1. Intriguing. Though I enjoyed all my art history and other humanities classes and the discussions about what an artist really meant by placing certain objects in a painting, or what a poet was hinting at with the use of a phrase, I was always left wondering – “How do YOU know?” Of course knowing a bit of history sometimes will confirm theories, but other times I think it might just be in our nature to invent what we don’t know.

    I think I will head to the library this weekend though and see what else I can find on Willa Cather.

    1. I do think that sort of “this is what they really meant” scholarship is dangerous because they are only guessing and that’s why people who create things cannot be obscure or indefinite — because someone other than you will fill that space for you!

      Here’s a good place to start for Cather info:

      http://cather.unl.edu/

      1. Thank you for the link. I personally love art that leaves interpretation up to the viewer – I am all about symbolism. In my own work I use objects that are meaningful to me and tell the story of what the piece means, but others might not get it. Of course, I definitely don’t have to worry about how my “art” will be interpreted when I’m gone – if you know what I mean. 🙂

        1. I think it depends on the type of art. A statue and a painting are what they are — open to interpretation. Unless, of course, you’re Georgia O’Keefe and blatantly painting vaginas as flowers…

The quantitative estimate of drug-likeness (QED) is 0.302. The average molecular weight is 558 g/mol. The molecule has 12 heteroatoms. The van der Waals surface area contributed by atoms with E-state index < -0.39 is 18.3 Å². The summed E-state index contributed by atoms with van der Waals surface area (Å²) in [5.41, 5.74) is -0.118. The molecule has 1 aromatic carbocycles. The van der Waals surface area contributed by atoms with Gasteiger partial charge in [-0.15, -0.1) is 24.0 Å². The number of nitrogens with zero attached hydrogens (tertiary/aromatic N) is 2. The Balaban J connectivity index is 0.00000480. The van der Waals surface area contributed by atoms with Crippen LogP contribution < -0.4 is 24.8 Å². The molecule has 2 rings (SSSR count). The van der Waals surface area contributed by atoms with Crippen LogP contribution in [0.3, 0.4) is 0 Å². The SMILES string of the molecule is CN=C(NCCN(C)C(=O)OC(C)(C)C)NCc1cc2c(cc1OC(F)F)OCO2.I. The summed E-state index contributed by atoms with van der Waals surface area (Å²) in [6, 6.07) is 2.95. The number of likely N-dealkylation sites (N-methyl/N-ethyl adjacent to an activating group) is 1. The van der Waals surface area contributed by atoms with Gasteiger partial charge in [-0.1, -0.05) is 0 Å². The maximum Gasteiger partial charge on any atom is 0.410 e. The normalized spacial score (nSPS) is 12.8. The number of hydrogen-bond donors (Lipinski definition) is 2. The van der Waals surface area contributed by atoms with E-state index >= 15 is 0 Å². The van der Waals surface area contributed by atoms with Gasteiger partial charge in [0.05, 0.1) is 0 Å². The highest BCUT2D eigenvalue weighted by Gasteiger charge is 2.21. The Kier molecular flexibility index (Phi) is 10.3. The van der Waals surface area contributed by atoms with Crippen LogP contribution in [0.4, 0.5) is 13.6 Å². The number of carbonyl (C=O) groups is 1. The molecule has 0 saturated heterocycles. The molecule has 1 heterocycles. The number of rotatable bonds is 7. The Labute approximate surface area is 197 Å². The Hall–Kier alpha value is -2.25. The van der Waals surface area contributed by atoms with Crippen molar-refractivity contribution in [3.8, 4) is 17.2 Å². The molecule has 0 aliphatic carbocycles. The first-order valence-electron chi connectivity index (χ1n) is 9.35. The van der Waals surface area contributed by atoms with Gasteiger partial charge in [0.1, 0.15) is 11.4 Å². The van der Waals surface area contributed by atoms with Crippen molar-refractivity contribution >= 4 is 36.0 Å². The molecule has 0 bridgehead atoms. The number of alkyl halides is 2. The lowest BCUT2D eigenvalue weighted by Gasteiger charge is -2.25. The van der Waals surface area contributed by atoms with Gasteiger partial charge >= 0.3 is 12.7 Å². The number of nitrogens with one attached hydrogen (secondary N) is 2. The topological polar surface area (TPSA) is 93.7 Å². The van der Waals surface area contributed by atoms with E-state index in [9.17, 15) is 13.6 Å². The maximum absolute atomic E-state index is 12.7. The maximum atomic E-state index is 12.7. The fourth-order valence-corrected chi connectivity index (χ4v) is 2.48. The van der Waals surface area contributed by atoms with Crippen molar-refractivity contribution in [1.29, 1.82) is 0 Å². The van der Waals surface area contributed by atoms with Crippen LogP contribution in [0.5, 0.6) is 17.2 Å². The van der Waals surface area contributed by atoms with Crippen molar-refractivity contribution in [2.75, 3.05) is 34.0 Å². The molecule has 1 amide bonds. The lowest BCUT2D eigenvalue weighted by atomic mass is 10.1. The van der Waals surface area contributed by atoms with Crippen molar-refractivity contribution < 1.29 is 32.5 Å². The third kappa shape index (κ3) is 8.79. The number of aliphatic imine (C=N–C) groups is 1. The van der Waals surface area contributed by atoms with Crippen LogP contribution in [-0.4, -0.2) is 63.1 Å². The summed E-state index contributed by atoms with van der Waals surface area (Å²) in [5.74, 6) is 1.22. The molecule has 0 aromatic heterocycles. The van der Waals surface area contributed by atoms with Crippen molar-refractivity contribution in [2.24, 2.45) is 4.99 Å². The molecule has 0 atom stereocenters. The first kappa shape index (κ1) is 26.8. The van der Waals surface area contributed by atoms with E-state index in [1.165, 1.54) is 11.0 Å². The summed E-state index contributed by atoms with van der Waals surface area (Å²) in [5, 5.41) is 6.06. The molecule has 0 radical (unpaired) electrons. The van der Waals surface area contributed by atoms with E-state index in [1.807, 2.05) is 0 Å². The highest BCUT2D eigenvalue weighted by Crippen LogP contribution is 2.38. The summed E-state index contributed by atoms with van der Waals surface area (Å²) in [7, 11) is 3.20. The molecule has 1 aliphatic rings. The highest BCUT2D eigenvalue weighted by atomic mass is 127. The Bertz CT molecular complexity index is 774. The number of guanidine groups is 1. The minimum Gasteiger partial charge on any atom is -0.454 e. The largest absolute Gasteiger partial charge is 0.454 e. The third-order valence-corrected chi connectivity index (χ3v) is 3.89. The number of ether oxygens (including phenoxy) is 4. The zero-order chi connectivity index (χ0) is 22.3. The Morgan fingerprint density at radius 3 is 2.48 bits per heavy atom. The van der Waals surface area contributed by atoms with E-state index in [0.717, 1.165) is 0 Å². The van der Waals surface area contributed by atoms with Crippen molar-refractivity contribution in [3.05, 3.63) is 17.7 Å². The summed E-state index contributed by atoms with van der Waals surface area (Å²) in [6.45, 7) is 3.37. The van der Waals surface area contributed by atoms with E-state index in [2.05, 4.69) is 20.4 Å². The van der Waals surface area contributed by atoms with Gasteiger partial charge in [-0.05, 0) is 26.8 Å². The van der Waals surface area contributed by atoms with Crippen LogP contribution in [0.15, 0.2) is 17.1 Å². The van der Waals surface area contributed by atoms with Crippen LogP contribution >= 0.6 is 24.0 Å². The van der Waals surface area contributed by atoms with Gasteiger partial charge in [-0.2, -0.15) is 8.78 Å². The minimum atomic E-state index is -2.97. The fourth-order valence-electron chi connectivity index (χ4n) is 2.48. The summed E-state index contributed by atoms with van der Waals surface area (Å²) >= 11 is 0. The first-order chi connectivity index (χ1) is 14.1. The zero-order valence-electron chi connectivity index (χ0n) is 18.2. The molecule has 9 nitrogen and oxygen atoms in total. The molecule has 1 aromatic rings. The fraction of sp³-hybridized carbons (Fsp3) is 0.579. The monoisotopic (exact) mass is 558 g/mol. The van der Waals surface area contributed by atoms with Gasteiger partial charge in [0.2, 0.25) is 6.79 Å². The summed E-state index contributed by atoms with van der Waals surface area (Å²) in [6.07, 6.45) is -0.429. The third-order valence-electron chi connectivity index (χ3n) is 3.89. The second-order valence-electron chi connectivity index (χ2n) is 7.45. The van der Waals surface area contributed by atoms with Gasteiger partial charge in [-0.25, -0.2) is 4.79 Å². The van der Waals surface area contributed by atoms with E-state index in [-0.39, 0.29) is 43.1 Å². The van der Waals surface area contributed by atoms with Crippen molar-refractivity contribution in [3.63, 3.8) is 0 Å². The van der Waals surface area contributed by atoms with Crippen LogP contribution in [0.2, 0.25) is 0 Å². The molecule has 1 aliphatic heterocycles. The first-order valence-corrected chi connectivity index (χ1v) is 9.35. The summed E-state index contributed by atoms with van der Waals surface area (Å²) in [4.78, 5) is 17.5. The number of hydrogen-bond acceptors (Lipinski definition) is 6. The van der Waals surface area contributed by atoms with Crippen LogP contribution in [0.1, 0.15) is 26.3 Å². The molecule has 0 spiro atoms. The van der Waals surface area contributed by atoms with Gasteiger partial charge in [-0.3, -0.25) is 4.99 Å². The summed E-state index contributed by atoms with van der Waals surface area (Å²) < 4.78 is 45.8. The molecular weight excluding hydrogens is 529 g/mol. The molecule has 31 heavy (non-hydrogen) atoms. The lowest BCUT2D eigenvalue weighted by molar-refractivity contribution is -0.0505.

http://goo.gl/CMj2a

          Text, I think, is more prone to obfuscation and re-interpretation because words can have different meanings in different contexts. I immediately think of Playwright Samuel Beckett and his play “Waiting for Godot.” As long as he was alive, he had to personally approve every production or the play could not be produced. He wanted to protect the integrity of his play by refusing any off-the-page interpretation other than what he sparsely placed on the pages of the play.

          He famously shut down productions of his plays he did not like. One example was a re-staging of Godot with an all-Black cast placed in the depths of the NYC subway tunnel system. Beckett won in court, but a lot of theatre people were furious.

          Of course, after Beckett died, and money began to speak for his productions, all those interpretive protections dissolved because the will wasn’t alive any longer to defend the original work. Art needs to be able to stand on its own throughout time. People will mess with you and meaning and the object needs to be impervious to the prattle:

          http://bolesblogs.com/2011/03/23/art-as-the-object-division-of-an-equal-three/

          1. Very interesting about Samuel Beckett. So much to be learned on Bolesblogs!